Basketball cards are the fastest growing sector in the market. That's a bitter pill for Topps's Langdon, who still lives in Brooklyn and is old enough to resent Walter O'Malley for having run off to Los Angeles with the Dodgers. But Langdon understands why fans turned their backs on baseball and baseball cards. "Hero worship," he said, "is an essential reason why people have always collected cards. We're hopeful that we've reached the bottom of this drop."
There is some evidence that the rebound has already begun. Card-shop owners report that all baseball lines got a boost from Topps's Mickey Mantle Commemorative sets, which sold out quickly this spring and are popping up in collectors' magazines at $135 for the 19-card reprint edition and $125 for the nine-card Stadium Club set. And baseball's image got a needed boost last season from Cal Ripken Jr.'s consecutive-games record. Says Maryland dealer Joe Bosley, "That got people back into the swing, so to speak."
Most important, card manufacturers have reduced their print runs, stabilizing prices somewhat. Last year Topps produced its lowest number of baseball cards since 1965, when it began keeping records. And Pinnacle's CEO, Jerry Meyer, promised retailers, "We'll produce less than the demand. Count on it."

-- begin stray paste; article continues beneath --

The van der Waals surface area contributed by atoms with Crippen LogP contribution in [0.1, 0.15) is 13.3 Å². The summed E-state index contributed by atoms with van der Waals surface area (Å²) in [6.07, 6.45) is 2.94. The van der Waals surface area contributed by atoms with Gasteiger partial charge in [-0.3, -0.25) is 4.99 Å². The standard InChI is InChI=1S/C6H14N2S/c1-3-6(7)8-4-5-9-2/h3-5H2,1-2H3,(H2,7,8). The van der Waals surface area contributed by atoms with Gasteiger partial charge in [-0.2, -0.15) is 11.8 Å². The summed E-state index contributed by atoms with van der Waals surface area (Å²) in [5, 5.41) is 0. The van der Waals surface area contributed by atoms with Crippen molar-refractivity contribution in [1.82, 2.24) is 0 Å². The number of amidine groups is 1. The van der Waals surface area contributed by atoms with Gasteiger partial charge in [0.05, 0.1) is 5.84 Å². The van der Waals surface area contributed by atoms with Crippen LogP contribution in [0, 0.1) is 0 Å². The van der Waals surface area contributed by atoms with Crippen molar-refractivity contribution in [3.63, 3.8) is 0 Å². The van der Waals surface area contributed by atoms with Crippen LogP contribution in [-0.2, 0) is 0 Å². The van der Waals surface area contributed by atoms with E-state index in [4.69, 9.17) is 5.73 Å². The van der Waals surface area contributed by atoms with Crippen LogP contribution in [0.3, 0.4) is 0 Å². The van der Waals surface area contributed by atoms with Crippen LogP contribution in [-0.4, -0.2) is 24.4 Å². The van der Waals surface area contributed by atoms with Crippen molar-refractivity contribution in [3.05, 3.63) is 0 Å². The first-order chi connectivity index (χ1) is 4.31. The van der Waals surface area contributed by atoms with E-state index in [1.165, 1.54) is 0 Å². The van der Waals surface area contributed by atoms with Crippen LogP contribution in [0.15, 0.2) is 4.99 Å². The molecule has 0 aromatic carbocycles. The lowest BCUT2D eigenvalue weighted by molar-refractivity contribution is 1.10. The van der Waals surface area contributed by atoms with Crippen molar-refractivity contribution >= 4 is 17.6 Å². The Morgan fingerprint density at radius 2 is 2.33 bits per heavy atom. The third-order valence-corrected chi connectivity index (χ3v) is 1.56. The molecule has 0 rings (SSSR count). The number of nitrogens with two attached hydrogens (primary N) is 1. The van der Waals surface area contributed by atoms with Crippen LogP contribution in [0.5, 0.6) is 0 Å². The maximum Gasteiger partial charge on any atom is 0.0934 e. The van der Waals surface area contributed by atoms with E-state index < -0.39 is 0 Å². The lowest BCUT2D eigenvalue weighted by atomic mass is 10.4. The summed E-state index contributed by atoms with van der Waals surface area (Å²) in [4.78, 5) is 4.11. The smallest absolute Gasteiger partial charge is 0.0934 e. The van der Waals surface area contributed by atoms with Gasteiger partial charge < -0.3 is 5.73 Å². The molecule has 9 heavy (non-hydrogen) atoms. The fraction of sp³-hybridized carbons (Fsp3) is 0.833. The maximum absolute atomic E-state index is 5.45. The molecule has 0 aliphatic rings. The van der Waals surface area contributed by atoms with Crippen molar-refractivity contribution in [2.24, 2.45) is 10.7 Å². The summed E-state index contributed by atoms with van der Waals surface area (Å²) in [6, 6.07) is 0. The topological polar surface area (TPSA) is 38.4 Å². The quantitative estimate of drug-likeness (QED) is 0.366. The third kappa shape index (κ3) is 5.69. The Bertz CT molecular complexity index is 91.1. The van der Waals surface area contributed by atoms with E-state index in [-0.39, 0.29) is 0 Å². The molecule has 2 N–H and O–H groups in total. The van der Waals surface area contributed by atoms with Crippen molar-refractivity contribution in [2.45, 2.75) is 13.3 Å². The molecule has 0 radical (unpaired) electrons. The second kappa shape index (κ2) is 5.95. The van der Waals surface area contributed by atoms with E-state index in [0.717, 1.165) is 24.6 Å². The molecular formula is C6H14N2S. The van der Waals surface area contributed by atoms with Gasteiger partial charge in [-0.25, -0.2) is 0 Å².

Says Leibowitz, "The worst is over. Barring some negative event, the companies could start putting some impressive numbers on the board."
The consolidation of manufacturers is also expected to help. Last year Pinnacle, a producer of baseball and hockey cards, bought Action Packed, the top NASCAR racing brand; Marvel, which bought Fleer in 1992, bought Skybox, taking a dominant position in basketball cards. This year the Finnish conglomerate Huhtimaki Oy that owned Leaf North America and its Donruss unit sold Donruss to Pinnacle.
Another survivor of the storm is the secondary market, with its infrastructure of card shows, magazines and Internet sites. This market may not operate rationally, but rare cards of stars still give collectors a focus for their energies. As Bosley wisely says, "We shouldn't think of the cards in terms of investments. We should think of them as collectibles."
That may sound naive, but to a true collector, having is more important than holding. Patrick Quinn, a Chicago-area collector who has about 100,000 baseball cards from the 1940s, says he pays no attention to the value of his portfolio. "That's not being a collector," says Quinn. "That's being a worried person."
Seen from that perspective, the shakeout is almost welcome. As for those youngsters Martin worries about—the kids with a buck or two of newspaper-route money in their pockets—Topps recently introduced a drugstore line of baseball cards reminiscent of its 1950s issues: five no-nonsense cards plus a chunk of sweet-smelling Bazooka gum for 50 cents. Slogan: "The fun is back."
Let's hope so.